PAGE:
With the onset of summer, many American cities are bracing for another wave of violent crime. Summer parties, in particular, are a potent mix of high temperatures, young people, little surveillance—and alcohol, a major driver of crime.
Drinking is a bigger source of crime than we give it credit for. Data from California and Oregon indicate that those just over the legal drinking age are significantly more likely than those just under both to drink and to commit crimes, especially those crimes involving alcohol. Raising alcohol taxes reduces crime, as does adding extra innings to baseball games, giving fans more time to sober up. In jurisdictions from Kansas to Brazil, restricting alcohol access reduced crime, while making alcohol easier to get increased crime.
Yet policymakers routinely overlook alcohol’s crime-causing effects, instead slashing regulations and relaxing restrictions on public intoxication. As we argue in a new Manhattan Institute brief, this is a mistake. As crime continues to surge, we should see alcohol control as a smart, simple and effective means to keep violence down this summer.
We don’t mean going back to Prohibition—we’re not buzzkills. Many Americans enjoy an occasional drink without turning into criminals, and are happy with that arrangement.
But most alcohol problems are driven by a small number of problematic drinkers and drinking establishments. The heaviest 10 percent of drinkers, for instance, make up over half of all alcohol consumption, and 10 percent of households make 80 percent of alcohol purchases. These people likely drive the dramatic costs of alcohol-involved crime, which we estimate as at least $85 billion in 2020 alone.
Because of this concentration of problematic alcohol use, we can limit its social costs without impinging on most people’s liberty. Smart policy can target the most problematic drinkers and distributors, while leaving law-abiding citizens alone.
Local governments could give neighborhoods more tools to fight back against irresponsible alcohol use, targeting problematic bars or stores on a case-by-case basis. In Chicago, for instance, dozens of electoral precincts have passed resolutions forbidding the sale of alcohol in their borders—often as a way to fight against irresponsible bars and taverns that become centers of antisocial behavior.
Other stand-alone regulations can also reduce problematic alcohol access. Research supports the idea that restrictions on hours that stores can open reduce violence—especially during late nights or on weekends, when alcohol-fueled crimes are especially common.
Another possibility is to make alcohol cost more. The federal alcohol tax, for instance, was several times higher in real terms only a few decades ago. Currently, it’s at most $13.50 per proof gallon—about 15 cents for a shot. If we had let it rise with inflation since it was set in 1991, it would be $28.46—a dramatic difference.
That doesn’t mean taxing most people substantially more. Even a severalfold increase in the alcohol tax would scarcely affect the budgets of responsible occasional drinkers, as research shows that the burden of alcohol taxes is borne overwhelmingly by heavy-drinking households. Increased revenues could be devoted to reducing income, corporate or other taxes, saving almost everyone money and reducing the government’s burden on productive activity.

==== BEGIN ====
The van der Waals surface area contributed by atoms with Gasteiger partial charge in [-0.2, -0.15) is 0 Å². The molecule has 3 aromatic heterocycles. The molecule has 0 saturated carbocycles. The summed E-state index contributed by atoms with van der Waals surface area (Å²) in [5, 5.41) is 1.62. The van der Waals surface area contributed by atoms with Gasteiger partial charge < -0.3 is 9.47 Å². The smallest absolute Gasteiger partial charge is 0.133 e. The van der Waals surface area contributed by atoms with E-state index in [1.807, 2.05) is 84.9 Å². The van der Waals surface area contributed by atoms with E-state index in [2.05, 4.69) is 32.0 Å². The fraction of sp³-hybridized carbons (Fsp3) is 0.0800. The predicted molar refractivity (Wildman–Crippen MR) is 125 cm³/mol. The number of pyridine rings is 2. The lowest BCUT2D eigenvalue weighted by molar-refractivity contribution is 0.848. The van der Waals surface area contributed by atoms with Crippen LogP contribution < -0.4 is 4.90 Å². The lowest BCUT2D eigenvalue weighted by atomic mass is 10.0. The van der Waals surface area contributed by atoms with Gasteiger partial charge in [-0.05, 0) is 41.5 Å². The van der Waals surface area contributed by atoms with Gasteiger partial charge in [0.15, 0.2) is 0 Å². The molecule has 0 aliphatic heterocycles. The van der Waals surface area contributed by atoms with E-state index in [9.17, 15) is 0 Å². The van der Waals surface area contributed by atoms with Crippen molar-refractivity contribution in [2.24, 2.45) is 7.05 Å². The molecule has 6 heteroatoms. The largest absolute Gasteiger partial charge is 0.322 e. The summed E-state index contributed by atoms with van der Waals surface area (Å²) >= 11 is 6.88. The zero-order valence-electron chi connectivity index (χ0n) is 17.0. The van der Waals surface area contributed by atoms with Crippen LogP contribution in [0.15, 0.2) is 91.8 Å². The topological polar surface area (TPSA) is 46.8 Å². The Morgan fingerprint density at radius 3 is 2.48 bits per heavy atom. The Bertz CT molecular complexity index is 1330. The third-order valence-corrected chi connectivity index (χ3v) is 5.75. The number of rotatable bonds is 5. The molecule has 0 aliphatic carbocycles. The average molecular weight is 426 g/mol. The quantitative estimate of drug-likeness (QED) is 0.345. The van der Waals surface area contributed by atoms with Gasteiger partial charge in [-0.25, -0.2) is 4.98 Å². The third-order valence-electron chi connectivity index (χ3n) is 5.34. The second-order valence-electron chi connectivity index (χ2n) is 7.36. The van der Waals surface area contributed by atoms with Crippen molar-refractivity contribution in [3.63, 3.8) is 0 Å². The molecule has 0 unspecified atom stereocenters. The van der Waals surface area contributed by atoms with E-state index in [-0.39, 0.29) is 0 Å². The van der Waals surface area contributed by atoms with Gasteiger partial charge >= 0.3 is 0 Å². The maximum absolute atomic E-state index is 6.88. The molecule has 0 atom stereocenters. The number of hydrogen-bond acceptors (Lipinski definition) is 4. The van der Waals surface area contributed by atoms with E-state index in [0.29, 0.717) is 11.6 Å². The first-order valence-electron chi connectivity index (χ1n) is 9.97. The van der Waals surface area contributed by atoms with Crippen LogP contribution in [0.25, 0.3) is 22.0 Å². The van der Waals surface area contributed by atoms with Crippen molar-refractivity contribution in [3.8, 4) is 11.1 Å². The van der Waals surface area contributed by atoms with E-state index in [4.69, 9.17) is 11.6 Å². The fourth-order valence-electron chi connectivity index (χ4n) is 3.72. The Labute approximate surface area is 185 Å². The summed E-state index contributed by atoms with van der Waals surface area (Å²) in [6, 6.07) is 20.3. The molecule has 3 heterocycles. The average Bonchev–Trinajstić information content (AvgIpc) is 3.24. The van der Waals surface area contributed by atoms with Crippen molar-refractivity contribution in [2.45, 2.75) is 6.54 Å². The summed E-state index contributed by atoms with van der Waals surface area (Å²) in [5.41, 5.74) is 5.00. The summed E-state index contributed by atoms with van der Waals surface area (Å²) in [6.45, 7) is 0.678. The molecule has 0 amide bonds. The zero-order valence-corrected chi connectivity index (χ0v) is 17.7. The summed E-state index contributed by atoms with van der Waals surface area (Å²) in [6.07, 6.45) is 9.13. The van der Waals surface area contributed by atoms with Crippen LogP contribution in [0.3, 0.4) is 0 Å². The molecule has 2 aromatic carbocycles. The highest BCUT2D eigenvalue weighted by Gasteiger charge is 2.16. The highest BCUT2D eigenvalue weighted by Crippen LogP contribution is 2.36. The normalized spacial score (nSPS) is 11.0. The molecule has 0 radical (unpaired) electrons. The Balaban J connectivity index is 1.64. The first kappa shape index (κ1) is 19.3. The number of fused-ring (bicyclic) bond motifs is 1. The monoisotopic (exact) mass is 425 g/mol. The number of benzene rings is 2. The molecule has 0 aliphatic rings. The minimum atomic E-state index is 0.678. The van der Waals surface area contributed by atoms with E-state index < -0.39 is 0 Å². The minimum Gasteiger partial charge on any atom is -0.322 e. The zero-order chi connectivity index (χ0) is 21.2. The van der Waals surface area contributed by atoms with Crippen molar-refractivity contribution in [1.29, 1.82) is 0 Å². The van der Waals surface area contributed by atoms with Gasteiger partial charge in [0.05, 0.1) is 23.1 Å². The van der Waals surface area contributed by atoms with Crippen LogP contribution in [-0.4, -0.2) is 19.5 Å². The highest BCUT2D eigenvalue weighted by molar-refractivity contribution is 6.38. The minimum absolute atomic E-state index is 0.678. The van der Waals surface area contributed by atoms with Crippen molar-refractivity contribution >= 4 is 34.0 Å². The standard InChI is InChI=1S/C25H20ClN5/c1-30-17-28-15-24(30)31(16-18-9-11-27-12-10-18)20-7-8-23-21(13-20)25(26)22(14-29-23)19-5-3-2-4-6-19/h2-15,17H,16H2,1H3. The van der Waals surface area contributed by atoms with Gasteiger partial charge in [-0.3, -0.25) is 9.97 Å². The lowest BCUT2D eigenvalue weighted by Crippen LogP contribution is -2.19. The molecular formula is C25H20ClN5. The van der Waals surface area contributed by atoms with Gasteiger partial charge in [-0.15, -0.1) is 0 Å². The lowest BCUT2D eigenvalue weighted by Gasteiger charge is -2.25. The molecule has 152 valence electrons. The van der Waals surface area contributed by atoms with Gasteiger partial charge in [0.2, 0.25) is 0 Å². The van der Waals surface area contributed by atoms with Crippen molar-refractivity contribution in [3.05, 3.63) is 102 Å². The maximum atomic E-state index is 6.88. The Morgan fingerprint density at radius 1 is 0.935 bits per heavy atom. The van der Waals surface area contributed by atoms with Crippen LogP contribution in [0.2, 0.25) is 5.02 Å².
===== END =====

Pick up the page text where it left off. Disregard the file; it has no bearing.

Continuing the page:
New criminal justice policies have also proved effective at reducing problematic alcohol consumption. For example, 24/7 Sobriety, a program first adopted by many counties in South Dakota as punishment for DUIs and some other alcohol-related offenses, requires enrolled probationers and parolees to take daily breathalyzer tests, with an automatic penalty of a night in jail for a failed or missed test.
Counties that adopted the program saw not only massive decreases in drunk driving but also noticeable decreases in other alcohol-fueled crimes such as domestic violence, even though most program participants were not in the program for violent crimes.
There’s also a case to be made for stricter drunk driving laws. So-called zero-tolerance laws, which require license revocation for those who drink underage and drive, reduced other kinds of crime. When Utah recently lowered its DUI blood alcohol content limit to 0.05, motor vehicle fatalities and arrests fell, even as Utahns drove more miles.
Lastly, alcohol-related arrests are at historic lows, even as Americans drink more today than at any time since 1990. There’s no reason to round up every publicly intoxicated person, but as alcohol consumption is often antecedent to crime, arresting the intoxicated is an efficient form of preventive policing. So, too, is more harshly punishing liquor stores that sell to minors—a group at disproportionate risk of criminal offending.
Americans like to drink. But sometimes that drinking gets out of hand, in ways that hurt other people or whole communities. Smart policymakers should understand that we can limit the most harmful effects of alcohol, on crime and otherwise, without putting too much of a burden on normal drinkers. In so doing, we can make our neighborhoods safer—something we could all use more of right now.
Connor Harris and Charles Fain Lehman are fellows at the Manhattan Institute and coauthors of the recent report Fixing Drinking Problems: Evidence and Strategies for Alcohol Control as Crime Control.
The views expressed in this article are the writers’ own.